BLACK MOON (1975)
Article 4930 by Dave Sindelar
Directed by Louis Malle
Featuring Cathryn Harrison, Therese Giehse, Alexandra Stewart
Country: France / West Germany
What it is: Fantasy allegory
In escaping a literal war of the sexes, a young woman seeks refuge in a farmhouse and finds a very strange world.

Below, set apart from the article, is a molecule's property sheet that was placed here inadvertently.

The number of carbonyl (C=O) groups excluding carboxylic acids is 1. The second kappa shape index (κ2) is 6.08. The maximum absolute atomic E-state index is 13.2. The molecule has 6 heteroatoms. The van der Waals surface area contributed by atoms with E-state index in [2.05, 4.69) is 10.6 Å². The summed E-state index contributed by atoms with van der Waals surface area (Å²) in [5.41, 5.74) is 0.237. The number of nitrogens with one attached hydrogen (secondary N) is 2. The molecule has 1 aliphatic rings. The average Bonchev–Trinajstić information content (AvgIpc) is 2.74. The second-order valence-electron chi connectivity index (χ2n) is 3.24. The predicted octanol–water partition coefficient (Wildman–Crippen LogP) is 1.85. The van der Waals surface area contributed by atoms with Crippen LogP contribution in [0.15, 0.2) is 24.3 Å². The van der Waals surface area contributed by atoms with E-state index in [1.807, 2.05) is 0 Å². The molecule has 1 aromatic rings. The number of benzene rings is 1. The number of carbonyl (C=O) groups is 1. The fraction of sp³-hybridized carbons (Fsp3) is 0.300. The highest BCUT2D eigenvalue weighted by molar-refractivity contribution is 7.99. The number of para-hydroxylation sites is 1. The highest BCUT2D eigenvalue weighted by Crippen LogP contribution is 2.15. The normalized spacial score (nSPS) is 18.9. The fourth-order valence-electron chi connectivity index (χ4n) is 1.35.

The tagline for this movie was “An Apocalyptic Alice in Wonderland”, and that’s probably as good a place as any to start with this one. We’re in avant garde/art film territory here, and if there’s any linear sense to be made of it, it’s well-hidden. However, if you think about it, “Alice in Wonderland” doesn’t make a whole lot of sense either, and if there’s one thing I do get out of this movie, it’s that Louis Malle did have a sense of the magical logic of that work, and he manages to capture it here. There are certain scenes here that recall specific moments in the Alice books; for example, when our heroine picks up the elderly woman and cradles her, it reminded me of the scene where the duchess leaves Alice in charge of a baby who then turns into a pig. The heroine’s search for a unicorn is a central theme, and I suspect that one of the central lessons here is that the unicorn won’t accept her until she accepts the other aspects of the world in which the unicorn dwells. All the characters who have names share the same name with the exception of the rat with whom the old lady chats (actually a wallaby). Snakes pop up as a recurring visual motif, as well as does a score of naked children running with a pig. I have no idea what the title means. Nevertheless, this is one of those avant-garde films that works for me, and I’ll probably give it another viewing some time. Just don’t expect an explanation.